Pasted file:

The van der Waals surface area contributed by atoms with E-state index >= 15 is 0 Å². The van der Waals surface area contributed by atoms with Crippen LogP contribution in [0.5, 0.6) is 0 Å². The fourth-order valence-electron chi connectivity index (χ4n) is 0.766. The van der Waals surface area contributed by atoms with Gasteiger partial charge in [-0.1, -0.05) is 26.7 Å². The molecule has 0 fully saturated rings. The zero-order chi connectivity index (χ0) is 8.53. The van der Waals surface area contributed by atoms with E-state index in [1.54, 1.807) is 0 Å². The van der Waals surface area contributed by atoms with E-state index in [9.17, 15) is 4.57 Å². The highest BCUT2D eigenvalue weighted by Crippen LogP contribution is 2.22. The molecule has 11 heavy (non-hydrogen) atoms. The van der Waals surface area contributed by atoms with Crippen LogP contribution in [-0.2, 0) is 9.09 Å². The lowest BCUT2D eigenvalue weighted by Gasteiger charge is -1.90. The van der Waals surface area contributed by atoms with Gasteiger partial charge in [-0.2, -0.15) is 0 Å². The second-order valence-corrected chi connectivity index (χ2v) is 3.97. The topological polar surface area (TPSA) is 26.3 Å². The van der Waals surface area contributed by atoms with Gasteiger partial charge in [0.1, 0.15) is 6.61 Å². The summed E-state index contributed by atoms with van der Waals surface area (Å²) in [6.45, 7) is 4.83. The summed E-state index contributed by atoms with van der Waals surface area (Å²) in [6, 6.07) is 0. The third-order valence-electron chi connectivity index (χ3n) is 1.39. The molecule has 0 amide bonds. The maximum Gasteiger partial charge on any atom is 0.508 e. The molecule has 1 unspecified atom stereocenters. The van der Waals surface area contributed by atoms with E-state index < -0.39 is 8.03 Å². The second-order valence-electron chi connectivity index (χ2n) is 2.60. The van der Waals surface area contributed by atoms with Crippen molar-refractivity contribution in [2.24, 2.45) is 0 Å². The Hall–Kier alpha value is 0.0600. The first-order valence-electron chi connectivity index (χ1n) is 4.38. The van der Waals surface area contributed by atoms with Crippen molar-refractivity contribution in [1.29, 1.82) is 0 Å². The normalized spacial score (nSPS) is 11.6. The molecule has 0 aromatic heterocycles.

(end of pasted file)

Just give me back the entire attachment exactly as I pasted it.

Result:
The van der Waals surface area contributed by atoms with E-state index >= 15 is 0 Å². The van der Waals surface area contributed by atoms with Crippen LogP contribution in [0.5, 0.6) is 0 Å². The fourth-order valence-electron chi connectivity index (χ4n) is 0.766. The van der Waals surface area contributed by atoms with Gasteiger partial charge in [-0.1, -0.05) is 26.7 Å². The molecule has 0 fully saturated rings. The zero-order chi connectivity index (χ0) is 8.53. The van der Waals surface area contributed by atoms with E-state index in [1.54, 1.807) is 0 Å². The van der Waals surface area contributed by atoms with E-state index in [9.17, 15) is 4.57 Å². The highest BCUT2D eigenvalue weighted by Crippen LogP contribution is 2.22. The molecule has 11 heavy (non-hydrogen) atoms. The van der Waals surface area contributed by atoms with Crippen LogP contribution in [-0.2, 0) is 9.09 Å². The lowest BCUT2D eigenvalue weighted by Gasteiger charge is -1.90. The van der Waals surface area contributed by atoms with Gasteiger partial charge in [-0.2, -0.15) is 0 Å². The second-order valence-corrected chi connectivity index (χ2v) is 3.97. The topological polar surface area (TPSA) is 26.3 Å². The van der Waals surface area contributed by atoms with Gasteiger partial charge in [0.1, 0.15) is 6.61 Å². The summed E-state index contributed by atoms with van der Waals surface area (Å²) in [6.45, 7) is 4.83. The summed E-state index contributed by atoms with van der Waals surface area (Å²) in [6, 6.07) is 0. The third-order valence-electron chi connectivity index (χ3n) is 1.39. The molecule has 0 amide bonds. The maximum Gasteiger partial charge on any atom is 0.508 e. The molecule has 1 unspecified atom stereocenters. The van der Waals surface area contributed by atoms with E-state index < -0.39 is 8.03 Å². The second-order valence-electron chi connectivity index (χ2n) is 2.60. The van der Waals surface area contributed by atoms with Crippen molar-refractivity contribution in [2.24, 2.45) is 0 Å². The Hall–Kier alpha value is 0.0600. The first-order valence-electron chi connectivity index (χ1n) is 4.38. The van der Waals surface area contributed by atoms with Crippen molar-refractivity contribution in [1.29, 1.82) is 0 Å². The normalized spacial score (nSPS) is 11.6. The molecule has 0 aromatic heterocycles.